The alternatives for making processes and plants safer depend on the industry. Some industries exclude air from dust-raising processes, known as "Inerting". Typically this uses nitrogen, carbon dioxide or argon, which are incombustible gases and thereby inhibit combustion. The same method is also used in large storage tanks where inflammable vapours can accumulate. Usage of oxygen-free gases, however, carries a risk of asphyxiation of the operator. Other traditional methods are used to accommodate primary dust explosions in process machinery. These include 10 barg explosion arrest valves and sealed, positively pressurised control panels. Increasingly dust extraction is used to protect workers from exposure. Dust filters not only collect all the fine dust from the plant, they also create dust clouds during their cleaning or maintenance, so in effect the problem is simply moved from one location to another. In the pharmaceutical industry this issue of cleaning and emptying dust collection systems is made more hazardous when a high potency API is present.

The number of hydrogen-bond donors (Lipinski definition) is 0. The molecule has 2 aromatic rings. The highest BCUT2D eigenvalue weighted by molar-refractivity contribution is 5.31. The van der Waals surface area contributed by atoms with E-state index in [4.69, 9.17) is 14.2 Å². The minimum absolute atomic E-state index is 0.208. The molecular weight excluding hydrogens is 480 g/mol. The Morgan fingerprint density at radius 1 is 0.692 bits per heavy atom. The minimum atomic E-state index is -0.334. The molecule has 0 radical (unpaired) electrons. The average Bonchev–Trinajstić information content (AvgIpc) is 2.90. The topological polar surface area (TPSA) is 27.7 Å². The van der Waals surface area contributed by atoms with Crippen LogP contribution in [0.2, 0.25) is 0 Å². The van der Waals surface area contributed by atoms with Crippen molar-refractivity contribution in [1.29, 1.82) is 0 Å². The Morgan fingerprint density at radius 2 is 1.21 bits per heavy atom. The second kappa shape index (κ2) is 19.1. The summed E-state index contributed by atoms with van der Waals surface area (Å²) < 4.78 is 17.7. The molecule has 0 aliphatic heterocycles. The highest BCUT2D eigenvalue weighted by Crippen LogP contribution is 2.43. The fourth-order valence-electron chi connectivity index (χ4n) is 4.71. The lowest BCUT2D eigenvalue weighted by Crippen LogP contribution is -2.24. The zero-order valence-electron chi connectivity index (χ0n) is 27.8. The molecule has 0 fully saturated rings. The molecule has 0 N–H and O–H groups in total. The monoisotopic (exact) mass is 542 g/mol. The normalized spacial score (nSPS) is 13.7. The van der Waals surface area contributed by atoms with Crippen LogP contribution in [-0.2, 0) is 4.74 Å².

Cyclones that remove over 95% of the air entrained dust before it reaches the filter are being used as an effective way to control and capture potentially dangerous excess dust. This method of dust control also helps pharmaceutical companies reconcile lost material as is required by cGMP standards.
Unlike solvents or explosive gasses, dust does not automatically disperse in the natural environment. Unless removed from areas of build up the risk of dust explosion progressively increases.
Avoidance of dust explosions and their catastrophic effect can be achieved by careful adherence to HSE guidelines and ATEX and DSEAR requirements. Good housekeeping practices enforced by well adopted operating procedures should be used to eliminate the build-up of deposits of combustible dust. Organisations should regularly inspect areas where dust can build up unseen.
Extraction and then capture of excess dust, by cyclone, before that dust can build up in dust filtration systems is an effective control measure in line with cGMP standards.